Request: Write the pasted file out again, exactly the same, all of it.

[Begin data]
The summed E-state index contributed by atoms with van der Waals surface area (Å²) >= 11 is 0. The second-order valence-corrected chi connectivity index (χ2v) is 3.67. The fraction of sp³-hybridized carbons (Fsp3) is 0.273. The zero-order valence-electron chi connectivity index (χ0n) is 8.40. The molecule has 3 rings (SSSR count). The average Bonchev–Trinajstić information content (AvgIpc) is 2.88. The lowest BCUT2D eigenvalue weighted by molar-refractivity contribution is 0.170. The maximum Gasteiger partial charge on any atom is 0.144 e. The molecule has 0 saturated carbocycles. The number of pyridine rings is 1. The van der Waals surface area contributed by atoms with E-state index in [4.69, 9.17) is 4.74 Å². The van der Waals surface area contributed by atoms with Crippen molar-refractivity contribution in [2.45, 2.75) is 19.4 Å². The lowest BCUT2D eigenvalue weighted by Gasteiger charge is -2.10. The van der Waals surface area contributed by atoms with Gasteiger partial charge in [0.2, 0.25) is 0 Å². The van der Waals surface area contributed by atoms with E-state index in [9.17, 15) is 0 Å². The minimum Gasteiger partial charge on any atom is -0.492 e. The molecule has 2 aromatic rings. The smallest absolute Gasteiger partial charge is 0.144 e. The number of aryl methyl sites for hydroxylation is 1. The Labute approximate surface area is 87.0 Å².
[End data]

The summed E-state index contributed by atoms with van der Waals surface area (Å²) >= 11 is 0. The second-order valence-corrected chi connectivity index (χ2v) is 3.67. The fraction of sp³-hybridized carbons (Fsp3) is 0.273. The zero-order valence-electron chi connectivity index (χ0n) is 8.40. The molecule has 3 rings (SSSR count). The average Bonchev–Trinajstić information content (AvgIpc) is 2.88. The lowest BCUT2D eigenvalue weighted by molar-refractivity contribution is 0.170. The maximum Gasteiger partial charge on any atom is 0.144 e. The molecule has 0 saturated carbocycles. The number of pyridine rings is 1. The van der Waals surface area contributed by atoms with E-state index in [4.69, 9.17) is 4.74 Å². The van der Waals surface area contributed by atoms with Crippen molar-refractivity contribution in [2.45, 2.75) is 19.4 Å². The lowest BCUT2D eigenvalue weighted by Gasteiger charge is -2.10. The van der Waals surface area contributed by atoms with Gasteiger partial charge in [0.2, 0.25) is 0 Å². The van der Waals surface area contributed by atoms with E-state index in [9.17, 15) is 0 Å². The minimum Gasteiger partial charge on any atom is -0.492 e. The molecule has 2 aromatic rings. The smallest absolute Gasteiger partial charge is 0.144 e. The number of aryl methyl sites for hydroxylation is 1. The Labute approximate surface area is 87.0 Å².